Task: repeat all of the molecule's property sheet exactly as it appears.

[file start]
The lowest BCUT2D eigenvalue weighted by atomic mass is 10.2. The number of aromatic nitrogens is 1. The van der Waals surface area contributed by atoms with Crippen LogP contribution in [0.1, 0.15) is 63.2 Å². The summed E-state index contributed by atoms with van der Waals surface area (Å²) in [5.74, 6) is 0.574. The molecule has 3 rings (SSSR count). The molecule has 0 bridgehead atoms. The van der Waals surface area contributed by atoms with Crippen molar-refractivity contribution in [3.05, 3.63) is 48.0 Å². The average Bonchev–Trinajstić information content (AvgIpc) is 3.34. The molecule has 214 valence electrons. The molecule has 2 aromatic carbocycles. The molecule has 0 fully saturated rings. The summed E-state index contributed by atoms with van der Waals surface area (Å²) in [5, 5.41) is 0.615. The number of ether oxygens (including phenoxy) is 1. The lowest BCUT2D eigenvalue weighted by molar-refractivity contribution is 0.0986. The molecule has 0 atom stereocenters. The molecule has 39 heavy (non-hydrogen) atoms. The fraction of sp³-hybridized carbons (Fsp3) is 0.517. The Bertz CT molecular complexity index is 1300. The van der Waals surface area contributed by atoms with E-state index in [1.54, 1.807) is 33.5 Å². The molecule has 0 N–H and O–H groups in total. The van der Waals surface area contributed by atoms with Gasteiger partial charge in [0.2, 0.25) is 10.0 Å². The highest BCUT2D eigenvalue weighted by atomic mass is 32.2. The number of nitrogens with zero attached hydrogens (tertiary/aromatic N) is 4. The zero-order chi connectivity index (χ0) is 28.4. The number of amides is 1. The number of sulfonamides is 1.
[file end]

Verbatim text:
The lowest BCUT2D eigenvalue weighted by atomic mass is 10.2. The number of aromatic nitrogens is 1. The van der Waals surface area contributed by atoms with Crippen LogP contribution in [0.1, 0.15) is 63.2 Å². The summed E-state index contributed by atoms with van der Waals surface area (Å²) in [5.74, 6) is 0.574. The molecule has 3 rings (SSSR count). The molecule has 0 bridgehead atoms. The van der Waals surface area contributed by atoms with Crippen molar-refractivity contribution in [3.05, 3.63) is 48.0 Å². The average Bonchev–Trinajstić information content (AvgIpc) is 3.34. The molecule has 214 valence electrons. The molecule has 2 aromatic carbocycles. The molecule has 0 fully saturated rings. The summed E-state index contributed by atoms with van der Waals surface area (Å²) in [5, 5.41) is 0.615. The number of ether oxygens (including phenoxy) is 1. The lowest BCUT2D eigenvalue weighted by molar-refractivity contribution is 0.0986. The molecule has 0 atom stereocenters. The molecule has 39 heavy (non-hydrogen) atoms. The fraction of sp³-hybridized carbons (Fsp3) is 0.517. The Bertz CT molecular complexity index is 1300. The van der Waals surface area contributed by atoms with E-state index in [1.54, 1.807) is 33.5 Å². The molecule has 0 N–H and O–H groups in total. The van der Waals surface area contributed by atoms with Gasteiger partial charge in [0.2, 0.25) is 10.0 Å². The highest BCUT2D eigenvalue weighted by atomic mass is 32.2. The number of nitrogens with zero attached hydrogens (tertiary/aromatic N) is 4. The zero-order chi connectivity index (χ0) is 28.4. The number of amides is 1. The number of sulfonamides is 1.